Simple but Effective: Minority Attack

One of the most surefire strategies in chess for either side is the minority attack. It is so effective because it arises directly from a certain type of pawn structure, is often nearly impossible to prevent, and almost always causes some structural problems for the other side when successful.

Screen Shot 2017-09-25 at 11.27.11 PM

Pawn minorities are usually disadvantages if anything, but given the above structure, White has the deceptively effective plan of attacking Black’s c6 link with a well-timed b2-b4-b5. Queen’s Gambit Declined Exchange players will recognize the pawn structure very well.

Once there’s a pawn on b5, there’s not a lot Black can do to prevent damage. If Black simply ignores White’s play, White takes on c6, leaving Black with a backward pawn on the open c-file or an isolated pawn on d5. Both …cxb5 and …c5 (after dxc5) also leave Black with an isolated d-pawn. White may be left with an isolated a-pawn, but it’s usually not very easily attackable and thus not a major factor.

Of course, those aren’t the only factors at play; as with many positions involving pawn weaknesses, the structurally weaker side often gets compensation in the form of open lines, space, and activity. But it’s clear that the victim of the minority attack cannot just sit and wait for the plan to unfold. Because of the static nature of the minority attack’s benefits, I personally try to avoid that pawn structure (as the victim) at all costs, and have been relatively successful, despite that structure being extremely common.

The minority attack can obviously arise from the Queen’s Gambit Declined, but another common pathway is through the Exchange Caro-Kann as Black. Many players like to describe it as a safe option for White, but in my opinion, the minority attack shows that it’s not as safe as it might seem.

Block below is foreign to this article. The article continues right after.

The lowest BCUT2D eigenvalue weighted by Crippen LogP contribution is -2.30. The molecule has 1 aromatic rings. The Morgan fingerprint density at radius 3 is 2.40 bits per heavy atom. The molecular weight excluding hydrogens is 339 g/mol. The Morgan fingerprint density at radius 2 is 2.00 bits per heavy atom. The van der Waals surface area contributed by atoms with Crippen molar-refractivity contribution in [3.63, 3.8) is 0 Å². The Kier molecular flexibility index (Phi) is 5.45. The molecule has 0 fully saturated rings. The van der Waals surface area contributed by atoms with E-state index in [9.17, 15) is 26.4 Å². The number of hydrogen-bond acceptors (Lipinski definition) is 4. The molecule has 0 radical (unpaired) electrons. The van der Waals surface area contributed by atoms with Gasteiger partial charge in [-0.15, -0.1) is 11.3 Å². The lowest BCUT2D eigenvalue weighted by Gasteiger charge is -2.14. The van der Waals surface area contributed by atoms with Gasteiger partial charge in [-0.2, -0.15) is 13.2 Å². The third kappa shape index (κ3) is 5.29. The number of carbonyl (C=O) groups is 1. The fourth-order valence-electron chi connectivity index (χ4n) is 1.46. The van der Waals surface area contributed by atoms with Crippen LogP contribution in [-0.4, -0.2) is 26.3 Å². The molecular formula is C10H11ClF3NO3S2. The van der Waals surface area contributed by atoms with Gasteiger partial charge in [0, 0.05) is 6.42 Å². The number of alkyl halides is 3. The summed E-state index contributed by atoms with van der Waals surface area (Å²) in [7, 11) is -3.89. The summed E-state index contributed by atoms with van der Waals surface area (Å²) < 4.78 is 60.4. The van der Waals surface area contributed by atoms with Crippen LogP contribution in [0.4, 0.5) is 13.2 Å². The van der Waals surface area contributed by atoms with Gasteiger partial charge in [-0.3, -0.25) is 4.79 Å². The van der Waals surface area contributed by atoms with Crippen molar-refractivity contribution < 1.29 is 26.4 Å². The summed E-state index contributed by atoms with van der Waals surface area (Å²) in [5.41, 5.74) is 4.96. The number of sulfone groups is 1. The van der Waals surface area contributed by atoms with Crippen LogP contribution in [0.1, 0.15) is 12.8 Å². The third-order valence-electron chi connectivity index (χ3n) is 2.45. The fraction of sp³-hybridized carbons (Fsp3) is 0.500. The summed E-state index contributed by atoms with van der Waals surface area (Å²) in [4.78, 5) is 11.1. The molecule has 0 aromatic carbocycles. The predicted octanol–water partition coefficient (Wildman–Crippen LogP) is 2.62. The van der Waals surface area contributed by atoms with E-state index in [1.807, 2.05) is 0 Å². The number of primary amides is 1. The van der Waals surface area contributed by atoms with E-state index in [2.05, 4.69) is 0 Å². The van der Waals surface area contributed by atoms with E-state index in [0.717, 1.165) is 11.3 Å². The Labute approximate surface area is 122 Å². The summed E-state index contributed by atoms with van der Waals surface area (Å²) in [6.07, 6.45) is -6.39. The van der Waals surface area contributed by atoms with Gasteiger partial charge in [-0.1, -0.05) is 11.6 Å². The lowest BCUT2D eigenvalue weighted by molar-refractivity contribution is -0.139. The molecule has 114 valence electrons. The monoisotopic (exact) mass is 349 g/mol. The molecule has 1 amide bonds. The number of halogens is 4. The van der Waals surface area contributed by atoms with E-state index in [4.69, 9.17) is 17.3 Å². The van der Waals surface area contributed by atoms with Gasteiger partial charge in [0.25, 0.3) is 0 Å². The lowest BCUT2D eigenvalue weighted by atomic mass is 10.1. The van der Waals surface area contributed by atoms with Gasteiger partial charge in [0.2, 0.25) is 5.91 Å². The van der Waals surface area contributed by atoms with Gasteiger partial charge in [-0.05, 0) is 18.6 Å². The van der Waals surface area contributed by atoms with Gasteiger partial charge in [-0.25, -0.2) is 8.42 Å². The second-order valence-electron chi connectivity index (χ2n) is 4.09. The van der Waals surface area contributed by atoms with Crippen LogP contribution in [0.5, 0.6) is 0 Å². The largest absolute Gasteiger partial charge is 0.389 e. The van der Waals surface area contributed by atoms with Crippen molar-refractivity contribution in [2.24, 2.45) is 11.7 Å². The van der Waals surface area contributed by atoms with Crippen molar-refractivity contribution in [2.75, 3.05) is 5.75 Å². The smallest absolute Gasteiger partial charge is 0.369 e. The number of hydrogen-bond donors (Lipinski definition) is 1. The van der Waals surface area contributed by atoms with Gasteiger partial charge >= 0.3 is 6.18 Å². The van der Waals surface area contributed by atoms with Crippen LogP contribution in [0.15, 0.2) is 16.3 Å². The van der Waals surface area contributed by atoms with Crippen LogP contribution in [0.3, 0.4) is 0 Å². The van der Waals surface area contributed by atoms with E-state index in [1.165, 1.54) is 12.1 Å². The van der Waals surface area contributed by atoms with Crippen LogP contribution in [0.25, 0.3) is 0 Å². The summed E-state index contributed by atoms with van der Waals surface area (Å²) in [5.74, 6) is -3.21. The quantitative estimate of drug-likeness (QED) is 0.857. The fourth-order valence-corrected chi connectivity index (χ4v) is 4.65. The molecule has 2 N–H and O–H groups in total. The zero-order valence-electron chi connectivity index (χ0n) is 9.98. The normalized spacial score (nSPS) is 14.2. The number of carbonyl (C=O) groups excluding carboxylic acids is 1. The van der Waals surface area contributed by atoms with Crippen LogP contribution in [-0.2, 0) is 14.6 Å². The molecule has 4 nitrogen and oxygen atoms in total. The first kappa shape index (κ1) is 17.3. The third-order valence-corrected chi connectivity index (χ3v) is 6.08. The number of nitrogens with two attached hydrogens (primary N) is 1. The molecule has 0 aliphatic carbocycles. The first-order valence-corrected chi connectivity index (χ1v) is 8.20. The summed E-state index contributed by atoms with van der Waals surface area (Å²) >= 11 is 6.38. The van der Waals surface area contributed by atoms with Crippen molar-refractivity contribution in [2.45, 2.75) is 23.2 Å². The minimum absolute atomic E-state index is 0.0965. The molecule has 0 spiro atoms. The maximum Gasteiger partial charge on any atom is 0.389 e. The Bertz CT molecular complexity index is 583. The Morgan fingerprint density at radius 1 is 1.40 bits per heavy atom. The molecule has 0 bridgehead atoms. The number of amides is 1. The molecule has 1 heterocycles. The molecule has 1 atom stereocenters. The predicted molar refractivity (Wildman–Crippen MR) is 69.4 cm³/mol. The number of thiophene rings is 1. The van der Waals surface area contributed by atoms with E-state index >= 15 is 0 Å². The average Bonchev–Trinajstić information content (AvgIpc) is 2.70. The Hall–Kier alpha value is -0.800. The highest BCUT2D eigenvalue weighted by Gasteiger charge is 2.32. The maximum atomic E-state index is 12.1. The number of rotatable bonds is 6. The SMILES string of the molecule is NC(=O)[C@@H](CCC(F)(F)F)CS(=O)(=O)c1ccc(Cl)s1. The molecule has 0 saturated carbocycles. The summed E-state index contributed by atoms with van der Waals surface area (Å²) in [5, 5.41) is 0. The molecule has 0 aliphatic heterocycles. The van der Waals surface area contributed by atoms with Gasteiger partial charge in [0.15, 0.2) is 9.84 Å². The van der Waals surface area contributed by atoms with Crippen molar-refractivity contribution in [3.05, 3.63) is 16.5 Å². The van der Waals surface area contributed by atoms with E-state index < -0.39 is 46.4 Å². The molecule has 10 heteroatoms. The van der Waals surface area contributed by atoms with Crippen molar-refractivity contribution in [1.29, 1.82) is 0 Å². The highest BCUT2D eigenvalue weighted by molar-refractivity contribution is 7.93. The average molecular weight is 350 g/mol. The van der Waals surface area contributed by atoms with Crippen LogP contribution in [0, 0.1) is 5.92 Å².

Here’s a “typical” example of how I put it to use against a 1900 in the Pennsylvania G/60 last weekend.

Henninger – Li

1. e4 c6 2. d4 d5 3. exd5 4. Bd3 Nc6 5. c3 Qc7!

Screen Shot 2017-09-25 at 11.42.54 PM
After 5…Qc7

In a previous game against the same opponent, I’d played 5…Nf6 in a tough game where White played Bf4, Qb3, Bb5, Nf3-e5, and more. This is a lot easier, as White will find it hard to develop the dark-squared bishop.

6. Nf3

Ideally, White would play Nf3 or Bf4 here, but it’s not so easy to challenge Black with that. The only real tries here, in my opinion, are 6. Ne2 (preparing Bf4 and ready to meet 6…Bg4 with 7. f3) and 6. h3 before Nf3.

Even in this early position, a seasoned Caro-Kann player would already be waiting to prepare …b7-b5-b4. There’s not a lot White can do to prevent this, but he can prepare for it.

6…Bg4 7. Be3 e6 8. h3 Bh5 9. Nbd2 Bd6 10. Qc2 Nge7 11. a3

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After 11. a3

White’s already sensing the minority attack, but interestingly enough, this rarely proves effective, as Black just plays …a5, daring White to force matters with b2-b4, which has its own problems.


Indirectly pressuring c2 to make an eventual …b4 more effective and lessen the chance of b2-b4.

12. O-O O-O 13. Rfe1 a5

It’s also worth noting that White is stuck defending the queenside, since Black has given White absolutely nothing in the center and kingside. White has a chance at the ugly b2-b4 (by getting rid of the pin on the c-file immediately), but ultimately chooses not to contest matters.

14. Nf1 b5 15. Bg5 b4

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After 15…b4